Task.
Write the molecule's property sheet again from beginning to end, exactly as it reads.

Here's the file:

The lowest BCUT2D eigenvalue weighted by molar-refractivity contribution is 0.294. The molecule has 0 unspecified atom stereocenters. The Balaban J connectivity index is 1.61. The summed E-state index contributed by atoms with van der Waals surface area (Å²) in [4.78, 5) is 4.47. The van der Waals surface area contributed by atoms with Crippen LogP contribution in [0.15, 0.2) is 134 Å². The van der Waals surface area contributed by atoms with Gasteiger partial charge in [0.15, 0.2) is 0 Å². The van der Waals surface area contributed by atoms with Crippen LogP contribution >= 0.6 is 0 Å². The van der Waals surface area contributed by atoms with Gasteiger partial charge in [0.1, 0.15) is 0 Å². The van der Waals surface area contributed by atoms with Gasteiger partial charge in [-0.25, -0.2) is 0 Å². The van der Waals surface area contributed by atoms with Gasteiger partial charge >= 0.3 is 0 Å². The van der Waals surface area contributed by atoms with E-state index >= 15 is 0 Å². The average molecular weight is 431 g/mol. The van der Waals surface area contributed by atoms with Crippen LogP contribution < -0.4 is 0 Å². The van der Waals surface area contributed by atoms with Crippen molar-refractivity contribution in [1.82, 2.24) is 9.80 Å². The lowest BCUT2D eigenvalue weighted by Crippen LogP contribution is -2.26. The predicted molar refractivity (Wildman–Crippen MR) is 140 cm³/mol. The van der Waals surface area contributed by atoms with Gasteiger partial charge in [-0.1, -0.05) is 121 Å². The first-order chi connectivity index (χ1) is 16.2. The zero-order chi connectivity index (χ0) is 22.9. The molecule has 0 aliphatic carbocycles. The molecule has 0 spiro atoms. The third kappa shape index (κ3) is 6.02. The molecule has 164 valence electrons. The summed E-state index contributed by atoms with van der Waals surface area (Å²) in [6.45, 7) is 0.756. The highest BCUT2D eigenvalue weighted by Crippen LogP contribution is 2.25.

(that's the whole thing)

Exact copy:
The lowest BCUT2D eigenvalue weighted by molar-refractivity contribution is 0.294. The molecule has 0 unspecified atom stereocenters. The Balaban J connectivity index is 1.61. The summed E-state index contributed by atoms with van der Waals surface area (Å²) in [4.78, 5) is 4.47. The van der Waals surface area contributed by atoms with Crippen LogP contribution in [0.15, 0.2) is 134 Å². The van der Waals surface area contributed by atoms with Gasteiger partial charge in [0.15, 0.2) is 0 Å². The van der Waals surface area contributed by atoms with Crippen LogP contribution >= 0.6 is 0 Å². The van der Waals surface area contributed by atoms with Gasteiger partial charge in [0.1, 0.15) is 0 Å². The van der Waals surface area contributed by atoms with Gasteiger partial charge in [-0.25, -0.2) is 0 Å². The van der Waals surface area contributed by atoms with Gasteiger partial charge >= 0.3 is 0 Å². The van der Waals surface area contributed by atoms with E-state index >= 15 is 0 Å². The average molecular weight is 431 g/mol. The van der Waals surface area contributed by atoms with Crippen LogP contribution < -0.4 is 0 Å². The van der Waals surface area contributed by atoms with Crippen molar-refractivity contribution in [1.82, 2.24) is 9.80 Å². The lowest BCUT2D eigenvalue weighted by Crippen LogP contribution is -2.26. The predicted molar refractivity (Wildman–Crippen MR) is 140 cm³/mol. The van der Waals surface area contributed by atoms with Gasteiger partial charge in [-0.1, -0.05) is 121 Å². The first-order chi connectivity index (χ1) is 16.2. The zero-order chi connectivity index (χ0) is 22.9. The molecule has 0 aliphatic carbocycles. The molecule has 0 spiro atoms. The third kappa shape index (κ3) is 6.02. The molecule has 164 valence electrons. The summed E-state index contributed by atoms with van der Waals surface area (Å²) in [6.45, 7) is 0.756. The highest BCUT2D eigenvalue weighted by Crippen LogP contribution is 2.25.